As usual, the kids were the stars of the show — as BOCES Lobby Day students, educators, administrators and parents told state lawmakers how important it is to fully fund BOCES programs.
Boards of Cooperative Educational Services open all kinds of doors for students, whether it’s offering popular career and technical education, a foundation for college and the military, or a lifeline for students who aren’t thriving in traditional school settings.
In meeting after meeting with lawmakers today, the students’ enthusiasm and passion were obvious. There was a future helicopter mechanic, an aspiring veterinarian and an FBI hopeful. Students in health care programs said they have guaranteed jobs as soon as they graduate. Down the hall at another meeting, a former student who spent seven years in jail credited a BOCES program for incarcerated youth with turning his life around.
Leslie Patino, a criminal justice student at Southern Westchester BOCES, explained how becoming a police officer has been a lifelong dream.
“When I was little, every Halloween I dressed up as a cop,” Patino told Sen. Pete Harkham. “Now, thanks to BOCES, I’m on my way. I know it’s going to become a reality.”
Patino, who brought her mother Rosa along for the lobby day, thanked her mentor and teacher Ray Sulla, a retired New York City police officer.
“Now she loves going to school,” her mother noted. “It wasn’t always like that.”
“Yeah, I have friends who are in classes with me who say ‘You’re a whole different person in BOCES,’” Patino said. “It’s because I want to be there. It’s hands-on and fun.”
Jim Gratto, assistant superintendent at Southern Westchester BOCES, told a similar story about a special education student who found his way in the auto mechanic program.
“When I observed him in his (traditional school setting), he was a very tough kid with a ‘don’t mess with me’ attitude,” Gratto said. “Yet in the mornings in the automotive class, he was wearing a bright green vest and managing all the students.”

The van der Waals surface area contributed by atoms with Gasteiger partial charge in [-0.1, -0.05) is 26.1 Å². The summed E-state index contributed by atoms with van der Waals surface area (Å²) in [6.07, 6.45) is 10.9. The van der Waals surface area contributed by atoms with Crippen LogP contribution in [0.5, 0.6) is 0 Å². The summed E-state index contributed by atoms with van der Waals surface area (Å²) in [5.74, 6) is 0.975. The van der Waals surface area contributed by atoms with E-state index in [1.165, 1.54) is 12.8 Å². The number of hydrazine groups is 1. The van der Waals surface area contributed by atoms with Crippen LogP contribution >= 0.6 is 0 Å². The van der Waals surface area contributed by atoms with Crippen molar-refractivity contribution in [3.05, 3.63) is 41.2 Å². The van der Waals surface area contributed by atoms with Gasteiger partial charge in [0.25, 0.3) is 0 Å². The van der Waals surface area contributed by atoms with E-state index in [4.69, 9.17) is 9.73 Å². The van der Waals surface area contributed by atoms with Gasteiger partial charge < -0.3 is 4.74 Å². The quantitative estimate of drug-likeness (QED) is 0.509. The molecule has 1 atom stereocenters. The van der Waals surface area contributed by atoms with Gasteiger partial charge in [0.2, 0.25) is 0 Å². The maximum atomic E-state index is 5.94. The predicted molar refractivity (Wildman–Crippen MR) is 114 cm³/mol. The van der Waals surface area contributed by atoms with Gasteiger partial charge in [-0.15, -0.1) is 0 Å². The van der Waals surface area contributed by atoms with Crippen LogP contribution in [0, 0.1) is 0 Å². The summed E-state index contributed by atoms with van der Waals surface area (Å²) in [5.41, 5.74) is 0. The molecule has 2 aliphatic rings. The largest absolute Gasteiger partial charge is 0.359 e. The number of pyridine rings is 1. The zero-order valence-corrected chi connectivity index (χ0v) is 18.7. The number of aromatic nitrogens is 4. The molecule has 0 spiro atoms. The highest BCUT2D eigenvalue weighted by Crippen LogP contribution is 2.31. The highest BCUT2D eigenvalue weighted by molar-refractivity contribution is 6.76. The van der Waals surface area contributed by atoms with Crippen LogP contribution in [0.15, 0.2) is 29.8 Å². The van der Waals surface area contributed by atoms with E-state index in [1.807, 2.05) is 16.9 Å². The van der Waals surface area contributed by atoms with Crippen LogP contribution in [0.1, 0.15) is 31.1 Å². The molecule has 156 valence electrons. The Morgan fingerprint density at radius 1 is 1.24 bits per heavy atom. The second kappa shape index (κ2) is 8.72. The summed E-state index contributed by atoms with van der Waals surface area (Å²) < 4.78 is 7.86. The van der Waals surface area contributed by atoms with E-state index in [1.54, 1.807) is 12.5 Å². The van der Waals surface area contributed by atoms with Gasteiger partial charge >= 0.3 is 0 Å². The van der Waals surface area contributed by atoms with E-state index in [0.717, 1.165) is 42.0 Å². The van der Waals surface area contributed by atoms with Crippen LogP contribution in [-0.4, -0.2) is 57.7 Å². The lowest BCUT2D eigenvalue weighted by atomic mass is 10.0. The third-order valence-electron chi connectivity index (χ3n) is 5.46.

Years later, the young man is a highly successful auto mechanic.
Advocates at BOCES Lobby Day warned that the many options and opportunities offered by BOCES are in serious jeopardy if the governor’s proposed education funding plan is approved.
The executive budget proposes merging expense-based aids like BOCES, into the Foundation Aid formula — a move that would force many districts to consider cutting CTE and alternative programs due to other pressing needs.
“If there’s a finite amount of money and you make districts choose, it will eliminate anything not mandated,” said Erie 1 Professional Education Association’s Donna Walter. “CTE and alternative education programs should not be discretionary funding.”
Continued underfunding of education, combined with the restrictive property tax cap, already prompts many school districts to limit the number of students they send to BOCES, advocates said. In addition, school districts are discouraged from sending students to CTE programs because state reimbursement only covers the first $30,000 in salary for BOCES instructors, leaving districts to cover the rest. Expanding the cap would unlock additional funding for BOCES programs, allowing districts to send more students.
“There are kids who want to get in but can’t,” said Melissa Barreto, president of BOCES TA of Westchester 2. “It becomes a matter of a school district saying we can only afford to send 10 kids and the door is closed for the rest.”
Meanwhile, the need for CTE graduates is skyrocketing, noted BOCES United Professionals Co-President Joe Alati. He told Assemblyman Harry Bronson, D-Rochester, that a large capital building project at Honeoye Falls-Lima School District has been delayed due to a lack of construction workers.
“This is no time to be closing the doors to BOCES,” Alati said. “We should be investing more funding — not forcing districts to choose.”
“Playing shell games with different pots of school aid is the wrong way to fund our schools,” NYSUT President Andy Pallotta said. “Instead of tinkering with funding formulas, the state needs to make a significant investment in public school districts and BOCES programs that students need. The message is simple: Fund our future.”